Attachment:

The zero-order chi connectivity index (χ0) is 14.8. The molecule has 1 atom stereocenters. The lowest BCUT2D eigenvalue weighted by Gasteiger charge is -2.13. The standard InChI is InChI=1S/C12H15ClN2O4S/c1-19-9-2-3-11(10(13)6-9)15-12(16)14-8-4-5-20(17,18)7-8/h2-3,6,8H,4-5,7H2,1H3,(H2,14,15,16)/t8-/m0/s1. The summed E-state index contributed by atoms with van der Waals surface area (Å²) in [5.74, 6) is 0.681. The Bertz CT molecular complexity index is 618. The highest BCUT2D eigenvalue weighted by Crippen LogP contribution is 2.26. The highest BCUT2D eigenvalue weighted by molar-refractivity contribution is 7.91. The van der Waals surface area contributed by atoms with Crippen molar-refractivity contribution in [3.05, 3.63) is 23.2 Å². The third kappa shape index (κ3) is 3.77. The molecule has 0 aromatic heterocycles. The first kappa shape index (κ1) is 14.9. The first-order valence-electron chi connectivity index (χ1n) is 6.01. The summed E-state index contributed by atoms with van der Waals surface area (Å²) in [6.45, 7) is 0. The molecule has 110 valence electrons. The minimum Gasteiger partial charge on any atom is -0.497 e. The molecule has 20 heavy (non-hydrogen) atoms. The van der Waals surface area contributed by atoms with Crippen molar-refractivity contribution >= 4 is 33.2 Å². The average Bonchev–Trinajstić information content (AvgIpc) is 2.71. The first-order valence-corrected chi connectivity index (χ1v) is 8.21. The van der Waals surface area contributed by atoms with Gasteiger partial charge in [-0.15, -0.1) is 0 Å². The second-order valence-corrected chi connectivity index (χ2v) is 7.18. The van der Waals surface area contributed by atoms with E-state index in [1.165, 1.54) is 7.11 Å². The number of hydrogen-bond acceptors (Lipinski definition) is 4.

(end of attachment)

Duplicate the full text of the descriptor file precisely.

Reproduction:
The zero-order chi connectivity index (χ0) is 14.8. The molecule has 1 atom stereocenters. The lowest BCUT2D eigenvalue weighted by Gasteiger charge is -2.13. The standard InChI is InChI=1S/C12H15ClN2O4S/c1-19-9-2-3-11(10(13)6-9)15-12(16)14-8-4-5-20(17,18)7-8/h2-3,6,8H,4-5,7H2,1H3,(H2,14,15,16)/t8-/m0/s1. The summed E-state index contributed by atoms with van der Waals surface area (Å²) in [5.74, 6) is 0.681. The Bertz CT molecular complexity index is 618. The highest BCUT2D eigenvalue weighted by Crippen LogP contribution is 2.26. The highest BCUT2D eigenvalue weighted by molar-refractivity contribution is 7.91. The van der Waals surface area contributed by atoms with Crippen molar-refractivity contribution in [3.05, 3.63) is 23.2 Å². The third kappa shape index (κ3) is 3.77. The molecule has 0 aromatic heterocycles. The first kappa shape index (κ1) is 14.9. The first-order valence-electron chi connectivity index (χ1n) is 6.01. The summed E-state index contributed by atoms with van der Waals surface area (Å²) in [6.45, 7) is 0. The molecule has 110 valence electrons. The minimum Gasteiger partial charge on any atom is -0.497 e. The molecule has 20 heavy (non-hydrogen) atoms. The van der Waals surface area contributed by atoms with Crippen molar-refractivity contribution >= 4 is 33.2 Å². The average Bonchev–Trinajstić information content (AvgIpc) is 2.71. The first-order valence-corrected chi connectivity index (χ1v) is 8.21. The van der Waals surface area contributed by atoms with Gasteiger partial charge in [-0.15, -0.1) is 0 Å². The second-order valence-corrected chi connectivity index (χ2v) is 7.18. The van der Waals surface area contributed by atoms with E-state index in [1.165, 1.54) is 7.11 Å². The number of hydrogen-bond acceptors (Lipinski definition) is 4.